So what began as a post about gamification became more a matter of student motivation–what motivates students in the classroom and why. If we can nail down those factors–those characteristics that drive student motivation–we can, at worst, be more attentive to them as we design assessments, lessons, units, and even learning models.
8 Core Drives Of Student Motivation
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April 23, 2015 8:03 AM ET
How many different flavors of jam do you need to be happy?
In 2000, a famous experiment showed that when people were presented with a supermarket sampler of 24 exotic fruit flavors, they were more attracted to the display. But, when the sample included only six flavors, they were 10 times more likely to actually buy.
This experiment contributed to the literature of what’s known as “the paradox of choice.” Too many choices can lead to feelings of frustration, dissatisfaction and paralysis, which is especially bad in cases where not making a choice is the worst one of all.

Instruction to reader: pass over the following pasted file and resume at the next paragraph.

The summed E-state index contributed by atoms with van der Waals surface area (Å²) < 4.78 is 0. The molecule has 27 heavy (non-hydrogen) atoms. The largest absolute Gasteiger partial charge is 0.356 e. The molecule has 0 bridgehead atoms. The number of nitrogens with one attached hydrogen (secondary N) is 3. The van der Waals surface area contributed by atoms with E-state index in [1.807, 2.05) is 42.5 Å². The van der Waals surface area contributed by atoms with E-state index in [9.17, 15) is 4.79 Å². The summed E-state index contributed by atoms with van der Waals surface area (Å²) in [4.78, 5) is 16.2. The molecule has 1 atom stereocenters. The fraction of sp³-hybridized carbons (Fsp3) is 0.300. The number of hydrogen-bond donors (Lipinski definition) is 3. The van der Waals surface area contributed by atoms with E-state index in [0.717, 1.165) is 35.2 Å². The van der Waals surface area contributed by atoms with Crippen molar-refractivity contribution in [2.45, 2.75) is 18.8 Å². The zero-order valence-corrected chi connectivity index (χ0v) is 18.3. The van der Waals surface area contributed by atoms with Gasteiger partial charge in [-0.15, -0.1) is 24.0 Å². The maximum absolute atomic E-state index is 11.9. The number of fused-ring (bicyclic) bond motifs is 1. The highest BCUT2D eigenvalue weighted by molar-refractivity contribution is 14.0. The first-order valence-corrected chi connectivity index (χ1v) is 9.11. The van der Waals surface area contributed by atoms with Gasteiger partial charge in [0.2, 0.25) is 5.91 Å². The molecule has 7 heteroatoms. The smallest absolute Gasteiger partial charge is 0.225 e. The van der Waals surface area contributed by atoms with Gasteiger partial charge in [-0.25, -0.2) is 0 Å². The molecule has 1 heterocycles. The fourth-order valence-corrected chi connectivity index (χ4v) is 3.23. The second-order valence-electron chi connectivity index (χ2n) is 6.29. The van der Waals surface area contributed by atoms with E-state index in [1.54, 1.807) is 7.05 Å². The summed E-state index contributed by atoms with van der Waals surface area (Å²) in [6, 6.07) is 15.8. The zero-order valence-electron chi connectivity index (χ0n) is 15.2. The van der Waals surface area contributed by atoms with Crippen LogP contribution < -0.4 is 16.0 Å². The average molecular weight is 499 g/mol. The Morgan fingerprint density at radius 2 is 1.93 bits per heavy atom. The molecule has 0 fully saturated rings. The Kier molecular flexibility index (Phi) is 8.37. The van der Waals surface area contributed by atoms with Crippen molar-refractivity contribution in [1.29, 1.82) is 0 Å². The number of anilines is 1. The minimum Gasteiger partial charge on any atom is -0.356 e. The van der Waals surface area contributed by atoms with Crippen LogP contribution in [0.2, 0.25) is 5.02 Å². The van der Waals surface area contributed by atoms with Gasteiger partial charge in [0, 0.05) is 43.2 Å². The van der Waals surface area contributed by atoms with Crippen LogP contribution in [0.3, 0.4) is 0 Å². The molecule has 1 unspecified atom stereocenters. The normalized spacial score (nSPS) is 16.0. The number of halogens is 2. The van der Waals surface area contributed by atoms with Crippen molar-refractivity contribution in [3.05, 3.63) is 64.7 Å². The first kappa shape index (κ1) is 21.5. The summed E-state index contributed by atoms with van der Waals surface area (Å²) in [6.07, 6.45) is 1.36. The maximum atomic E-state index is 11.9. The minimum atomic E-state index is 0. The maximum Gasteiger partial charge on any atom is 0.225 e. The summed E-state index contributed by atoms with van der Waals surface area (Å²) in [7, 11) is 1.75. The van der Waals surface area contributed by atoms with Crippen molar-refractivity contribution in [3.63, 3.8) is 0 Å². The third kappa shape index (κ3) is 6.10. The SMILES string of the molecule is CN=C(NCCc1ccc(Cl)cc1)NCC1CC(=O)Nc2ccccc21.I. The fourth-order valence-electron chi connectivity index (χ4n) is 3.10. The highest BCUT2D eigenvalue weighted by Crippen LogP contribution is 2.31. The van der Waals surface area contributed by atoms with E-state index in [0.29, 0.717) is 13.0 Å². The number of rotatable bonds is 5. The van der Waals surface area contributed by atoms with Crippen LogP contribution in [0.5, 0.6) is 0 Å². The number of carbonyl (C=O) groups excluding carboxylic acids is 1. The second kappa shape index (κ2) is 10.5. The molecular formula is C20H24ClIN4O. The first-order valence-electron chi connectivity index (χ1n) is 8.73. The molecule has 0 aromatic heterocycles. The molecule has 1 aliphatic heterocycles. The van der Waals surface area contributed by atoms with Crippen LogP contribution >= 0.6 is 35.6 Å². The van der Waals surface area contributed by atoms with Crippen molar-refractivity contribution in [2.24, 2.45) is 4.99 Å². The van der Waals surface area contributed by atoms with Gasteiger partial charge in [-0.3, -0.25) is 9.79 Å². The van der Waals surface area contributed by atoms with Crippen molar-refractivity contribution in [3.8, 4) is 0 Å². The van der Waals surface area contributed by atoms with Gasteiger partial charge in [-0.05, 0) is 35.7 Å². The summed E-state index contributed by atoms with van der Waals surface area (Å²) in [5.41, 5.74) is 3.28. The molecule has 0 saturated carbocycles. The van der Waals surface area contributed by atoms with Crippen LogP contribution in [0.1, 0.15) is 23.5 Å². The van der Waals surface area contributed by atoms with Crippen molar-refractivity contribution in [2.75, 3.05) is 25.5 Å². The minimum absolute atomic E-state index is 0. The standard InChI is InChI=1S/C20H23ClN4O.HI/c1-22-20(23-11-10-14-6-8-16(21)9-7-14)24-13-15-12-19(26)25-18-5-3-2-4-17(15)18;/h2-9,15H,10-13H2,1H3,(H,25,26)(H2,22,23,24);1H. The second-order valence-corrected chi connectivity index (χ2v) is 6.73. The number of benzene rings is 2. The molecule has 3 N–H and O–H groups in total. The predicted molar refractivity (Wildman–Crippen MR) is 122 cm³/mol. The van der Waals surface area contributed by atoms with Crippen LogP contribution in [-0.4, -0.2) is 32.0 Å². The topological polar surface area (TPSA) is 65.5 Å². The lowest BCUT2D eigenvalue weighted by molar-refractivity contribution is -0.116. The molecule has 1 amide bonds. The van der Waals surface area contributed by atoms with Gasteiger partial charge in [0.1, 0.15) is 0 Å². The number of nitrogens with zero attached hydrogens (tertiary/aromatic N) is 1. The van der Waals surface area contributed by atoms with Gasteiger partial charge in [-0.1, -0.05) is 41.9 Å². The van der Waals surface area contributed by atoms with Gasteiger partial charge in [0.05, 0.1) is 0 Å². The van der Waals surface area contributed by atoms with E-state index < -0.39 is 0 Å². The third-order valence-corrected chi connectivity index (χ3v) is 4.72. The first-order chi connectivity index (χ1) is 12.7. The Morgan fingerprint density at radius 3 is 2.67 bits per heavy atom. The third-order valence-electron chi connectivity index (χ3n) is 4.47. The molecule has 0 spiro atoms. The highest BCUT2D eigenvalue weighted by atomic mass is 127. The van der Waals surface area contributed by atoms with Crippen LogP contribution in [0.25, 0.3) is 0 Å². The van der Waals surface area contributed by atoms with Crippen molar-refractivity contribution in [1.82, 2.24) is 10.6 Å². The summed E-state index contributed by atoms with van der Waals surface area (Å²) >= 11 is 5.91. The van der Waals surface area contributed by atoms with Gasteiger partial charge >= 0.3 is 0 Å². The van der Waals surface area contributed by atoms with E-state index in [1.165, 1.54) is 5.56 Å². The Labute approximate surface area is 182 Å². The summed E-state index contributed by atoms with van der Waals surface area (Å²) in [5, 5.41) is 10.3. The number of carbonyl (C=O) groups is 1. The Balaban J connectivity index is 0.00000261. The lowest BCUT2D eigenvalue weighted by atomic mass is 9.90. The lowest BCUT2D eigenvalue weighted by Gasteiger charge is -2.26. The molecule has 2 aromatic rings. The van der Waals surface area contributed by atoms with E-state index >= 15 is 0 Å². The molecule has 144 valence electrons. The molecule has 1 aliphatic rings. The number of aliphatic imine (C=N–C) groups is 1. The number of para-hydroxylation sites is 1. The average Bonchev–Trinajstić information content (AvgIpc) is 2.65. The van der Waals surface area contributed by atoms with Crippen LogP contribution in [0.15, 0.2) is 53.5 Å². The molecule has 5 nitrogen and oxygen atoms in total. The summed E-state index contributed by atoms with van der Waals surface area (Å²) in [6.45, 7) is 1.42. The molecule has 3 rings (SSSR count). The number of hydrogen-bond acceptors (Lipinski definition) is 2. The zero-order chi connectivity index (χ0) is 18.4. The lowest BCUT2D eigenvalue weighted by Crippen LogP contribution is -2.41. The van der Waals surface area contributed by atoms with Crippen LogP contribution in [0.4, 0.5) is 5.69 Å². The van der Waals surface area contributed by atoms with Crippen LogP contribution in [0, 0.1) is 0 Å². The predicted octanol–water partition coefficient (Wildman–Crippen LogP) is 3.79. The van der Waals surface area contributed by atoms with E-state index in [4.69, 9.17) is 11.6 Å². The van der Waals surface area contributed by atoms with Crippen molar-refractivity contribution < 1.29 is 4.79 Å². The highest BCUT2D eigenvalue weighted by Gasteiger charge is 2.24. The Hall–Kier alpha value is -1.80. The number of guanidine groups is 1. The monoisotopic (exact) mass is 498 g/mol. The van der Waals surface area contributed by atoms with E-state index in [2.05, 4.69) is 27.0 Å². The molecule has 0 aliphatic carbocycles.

College is no different from jam, according to a surprising new book, Redesigning America’s Community Colleges. The authors, three Columbia University education researchers, argue that the best way to help the largest number of students get through college is to give them fewer pathways than they have now.